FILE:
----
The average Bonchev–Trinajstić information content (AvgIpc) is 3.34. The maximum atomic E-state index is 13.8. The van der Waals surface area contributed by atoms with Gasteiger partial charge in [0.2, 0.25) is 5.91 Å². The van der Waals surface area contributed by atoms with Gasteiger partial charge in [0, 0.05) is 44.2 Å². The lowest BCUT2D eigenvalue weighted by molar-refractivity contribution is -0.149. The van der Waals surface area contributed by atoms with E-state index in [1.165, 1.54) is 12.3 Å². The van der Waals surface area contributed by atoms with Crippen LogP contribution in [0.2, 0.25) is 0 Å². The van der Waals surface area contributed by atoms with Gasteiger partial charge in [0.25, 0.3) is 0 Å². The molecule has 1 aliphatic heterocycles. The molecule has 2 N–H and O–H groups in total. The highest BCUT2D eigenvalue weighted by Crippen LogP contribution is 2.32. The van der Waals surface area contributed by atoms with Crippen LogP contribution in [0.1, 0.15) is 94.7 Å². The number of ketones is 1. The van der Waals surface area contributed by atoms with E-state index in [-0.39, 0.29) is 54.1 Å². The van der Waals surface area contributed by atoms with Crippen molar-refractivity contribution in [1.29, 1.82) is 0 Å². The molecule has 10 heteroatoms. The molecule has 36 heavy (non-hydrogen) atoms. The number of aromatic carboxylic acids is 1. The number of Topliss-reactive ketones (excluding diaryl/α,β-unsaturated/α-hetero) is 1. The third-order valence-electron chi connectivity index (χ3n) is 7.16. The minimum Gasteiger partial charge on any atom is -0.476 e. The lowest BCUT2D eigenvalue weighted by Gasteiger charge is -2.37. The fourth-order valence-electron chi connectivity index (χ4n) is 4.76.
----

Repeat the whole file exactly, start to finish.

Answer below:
The average Bonchev–Trinajstić information content (AvgIpc) is 3.34. The maximum atomic E-state index is 13.8. The van der Waals surface area contributed by atoms with Gasteiger partial charge in [0.2, 0.25) is 5.91 Å². The van der Waals surface area contributed by atoms with Gasteiger partial charge in [0, 0.05) is 44.2 Å². The lowest BCUT2D eigenvalue weighted by molar-refractivity contribution is -0.149. The van der Waals surface area contributed by atoms with E-state index in [1.165, 1.54) is 12.3 Å². The van der Waals surface area contributed by atoms with Crippen LogP contribution in [0.2, 0.25) is 0 Å². The van der Waals surface area contributed by atoms with Gasteiger partial charge in [0.25, 0.3) is 0 Å². The molecule has 1 aliphatic heterocycles. The molecule has 2 N–H and O–H groups in total. The highest BCUT2D eigenvalue weighted by Crippen LogP contribution is 2.32. The van der Waals surface area contributed by atoms with Crippen LogP contribution in [0.1, 0.15) is 94.7 Å². The number of ketones is 1. The van der Waals surface area contributed by atoms with E-state index in [-0.39, 0.29) is 54.1 Å². The van der Waals surface area contributed by atoms with Crippen molar-refractivity contribution in [1.29, 1.82) is 0 Å². The molecule has 10 heteroatoms. The molecule has 36 heavy (non-hydrogen) atoms. The number of aromatic carboxylic acids is 1. The number of Topliss-reactive ketones (excluding diaryl/α,β-unsaturated/α-hetero) is 1. The third-order valence-electron chi connectivity index (χ3n) is 7.16. The minimum Gasteiger partial charge on any atom is -0.476 e. The lowest BCUT2D eigenvalue weighted by Gasteiger charge is -2.37. The fourth-order valence-electron chi connectivity index (χ4n) is 4.76.